“It usually goes undiagnosed most of the time because you treat the first symptom you see,” Ziegler said. “We were really lucky that Dr. G diagnosed it that early, even though her kidneys were pretty much gone at that point.”

“Carson has been a blast to work with,” Dr. Gillespie said. “ One of my favorite memories of camp is Carson portraying Taylor Swift in the camp movie.  She has had so many difficulties but she is very determined and she just keeps on going!”

Physicians at Cook Children’s managed Carson’s medications and insulin. She had no serious heart issues and fortunately that continues to this day. Her kidneys were another issue. She needed a transplant.

While the family dealt with a disorder that very few people in the world have even heard of, they were soon stricken by a much more common, yet tragic, disease. In the course of 15 months, Carson lost both of her parents, Chris and Trisha Snow, to cancer. They were childhood sweethearts, athletic and seemingly in perfectly good health. Then, in an incredibly short time period, they died. Chris was 39 and Trisha, 41.

With her father now deceased and her mother barely clinging to life, Jim and his wife, Darla, were embracing more and more responsibility. They were dealing with the death of their son-in-law, the impending loss of their daughter and were now the primary caregivers of their three grandchildren - Carson, Savannah and Ryder Snow

Even prior to Trisha and Chris getting ill, Darla Ziegler had volunteered to be the kidney donor. Trisha said no and that she wanted to be tested first. But once the parents were battling cancer, Darla readily stepped in to donate.

The family’s pastor was with most of the family members at Cook Children’s and Trisha, who at this point was in the hospital in Arlingon, was given constant updates by her younger brother, Bryan, and his wife, Crystal, who were relaying phone updates the day of the transplant. The transplant worked beautifully. Carson’s numbers have been great. Soon after, Trisha died, knowing that now all three of her children were taken care of and doing well.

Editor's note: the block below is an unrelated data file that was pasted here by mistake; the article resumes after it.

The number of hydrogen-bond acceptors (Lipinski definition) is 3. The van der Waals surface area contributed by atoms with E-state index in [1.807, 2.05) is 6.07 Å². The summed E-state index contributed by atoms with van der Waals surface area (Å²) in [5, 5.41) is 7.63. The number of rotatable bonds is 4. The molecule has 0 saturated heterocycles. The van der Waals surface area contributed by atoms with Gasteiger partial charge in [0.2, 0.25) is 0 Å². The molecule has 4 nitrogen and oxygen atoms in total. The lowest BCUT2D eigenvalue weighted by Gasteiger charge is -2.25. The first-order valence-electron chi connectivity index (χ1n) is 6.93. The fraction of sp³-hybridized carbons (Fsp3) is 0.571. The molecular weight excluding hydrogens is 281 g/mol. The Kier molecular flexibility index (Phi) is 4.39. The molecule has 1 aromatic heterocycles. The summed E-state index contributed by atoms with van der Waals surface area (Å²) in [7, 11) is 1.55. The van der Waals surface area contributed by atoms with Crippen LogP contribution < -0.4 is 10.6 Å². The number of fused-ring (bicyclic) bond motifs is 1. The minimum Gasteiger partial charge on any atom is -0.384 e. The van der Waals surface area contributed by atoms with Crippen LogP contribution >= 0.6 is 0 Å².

Darla says the day of the transplant is one she will never forget. After all, it occurred on Dec. 5, which happened to be the birthday of Savannah, Carson’s older sister. It’s also the month that Taylor Swift sings about in Carson’s favorite song.

“But this is me swallowing my pride
Standing in front of you saying, I’m sorry for that night.’
And I go back to December…
It turns out freedom ain’t nothing but missing you,
Wishing I’d realized what I had when you were mine.”

Carson finishes singing and everyone in her room at Cook Children’s claps. She is there for a follow-up visit and things are going very well. But after the song has ended, there’s not a dry eye in the room. Mainly, it’s because of the incredibly sweet performance by Carson. But it’s also something more. It’s a sense of thanks. Thanks to the doctors at Cook Children’s for helping Carson, to the fact that they have survived a horrific couple of years and that arguably the biggest pop star in the world right now sent a care package that meant so much to a 15-year-old girl.

“I can’t imagine it,” Darla said. “I can’t believe just by someone making some phone calls or emails that somebody would be so sweet to somebody she doesn’t even know. It’s very rewarding for someone that young would care about a child that has special needs.”

 “I’d go back to December, turn around and make it all right.
I’d go back to December, turn around and change my own mind

I go back to December all the time.
All the time.”